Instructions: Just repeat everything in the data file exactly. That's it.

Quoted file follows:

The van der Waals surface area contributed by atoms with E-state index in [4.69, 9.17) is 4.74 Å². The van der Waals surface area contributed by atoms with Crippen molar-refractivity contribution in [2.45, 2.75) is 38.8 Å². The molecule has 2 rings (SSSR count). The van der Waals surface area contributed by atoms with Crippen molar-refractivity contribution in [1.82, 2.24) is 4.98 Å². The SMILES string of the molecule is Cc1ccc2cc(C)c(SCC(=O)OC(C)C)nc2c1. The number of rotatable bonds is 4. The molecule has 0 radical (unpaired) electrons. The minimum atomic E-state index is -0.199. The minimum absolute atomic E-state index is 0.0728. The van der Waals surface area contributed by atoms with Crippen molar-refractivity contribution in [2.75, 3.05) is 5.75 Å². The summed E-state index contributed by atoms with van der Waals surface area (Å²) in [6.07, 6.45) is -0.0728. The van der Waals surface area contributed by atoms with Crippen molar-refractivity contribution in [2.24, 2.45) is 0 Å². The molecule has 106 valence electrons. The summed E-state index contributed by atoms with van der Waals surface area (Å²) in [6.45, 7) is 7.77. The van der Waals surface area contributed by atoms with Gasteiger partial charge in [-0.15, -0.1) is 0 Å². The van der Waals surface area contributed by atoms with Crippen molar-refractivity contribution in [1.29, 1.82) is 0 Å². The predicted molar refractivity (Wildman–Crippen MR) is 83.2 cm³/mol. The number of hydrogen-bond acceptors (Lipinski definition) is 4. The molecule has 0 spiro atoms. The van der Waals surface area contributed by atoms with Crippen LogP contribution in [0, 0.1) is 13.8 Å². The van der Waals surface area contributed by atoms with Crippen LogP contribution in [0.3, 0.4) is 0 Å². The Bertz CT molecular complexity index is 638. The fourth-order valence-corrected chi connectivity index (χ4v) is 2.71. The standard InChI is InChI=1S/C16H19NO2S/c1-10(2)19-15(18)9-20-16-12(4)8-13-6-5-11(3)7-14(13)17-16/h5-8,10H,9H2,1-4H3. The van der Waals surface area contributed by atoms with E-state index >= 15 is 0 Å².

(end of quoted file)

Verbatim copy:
The van der Waals surface area contributed by atoms with E-state index in [4.69, 9.17) is 4.74 Å². The van der Waals surface area contributed by atoms with Crippen molar-refractivity contribution in [2.45, 2.75) is 38.8 Å². The molecule has 2 rings (SSSR count). The van der Waals surface area contributed by atoms with Crippen molar-refractivity contribution in [1.82, 2.24) is 4.98 Å². The SMILES string of the molecule is Cc1ccc2cc(C)c(SCC(=O)OC(C)C)nc2c1. The number of rotatable bonds is 4. The molecule has 0 radical (unpaired) electrons. The minimum atomic E-state index is -0.199. The minimum absolute atomic E-state index is 0.0728. The van der Waals surface area contributed by atoms with Crippen molar-refractivity contribution in [2.75, 3.05) is 5.75 Å². The summed E-state index contributed by atoms with van der Waals surface area (Å²) in [6.07, 6.45) is -0.0728. The van der Waals surface area contributed by atoms with Crippen molar-refractivity contribution in [2.24, 2.45) is 0 Å². The molecule has 106 valence electrons. The summed E-state index contributed by atoms with van der Waals surface area (Å²) in [6.45, 7) is 7.77. The van der Waals surface area contributed by atoms with Gasteiger partial charge in [-0.15, -0.1) is 0 Å². The van der Waals surface area contributed by atoms with Crippen molar-refractivity contribution in [1.29, 1.82) is 0 Å². The predicted molar refractivity (Wildman–Crippen MR) is 83.2 cm³/mol. The number of hydrogen-bond acceptors (Lipinski definition) is 4. The molecule has 0 spiro atoms. The van der Waals surface area contributed by atoms with Crippen LogP contribution in [0, 0.1) is 13.8 Å². The van der Waals surface area contributed by atoms with Crippen LogP contribution in [0.3, 0.4) is 0 Å². The Bertz CT molecular complexity index is 638. The fourth-order valence-corrected chi connectivity index (χ4v) is 2.71. The standard InChI is InChI=1S/C16H19NO2S/c1-10(2)19-15(18)9-20-16-12(4)8-13-6-5-11(3)7-14(13)17-16/h5-8,10H,9H2,1-4H3. The van der Waals surface area contributed by atoms with E-state index >= 15 is 0 Å².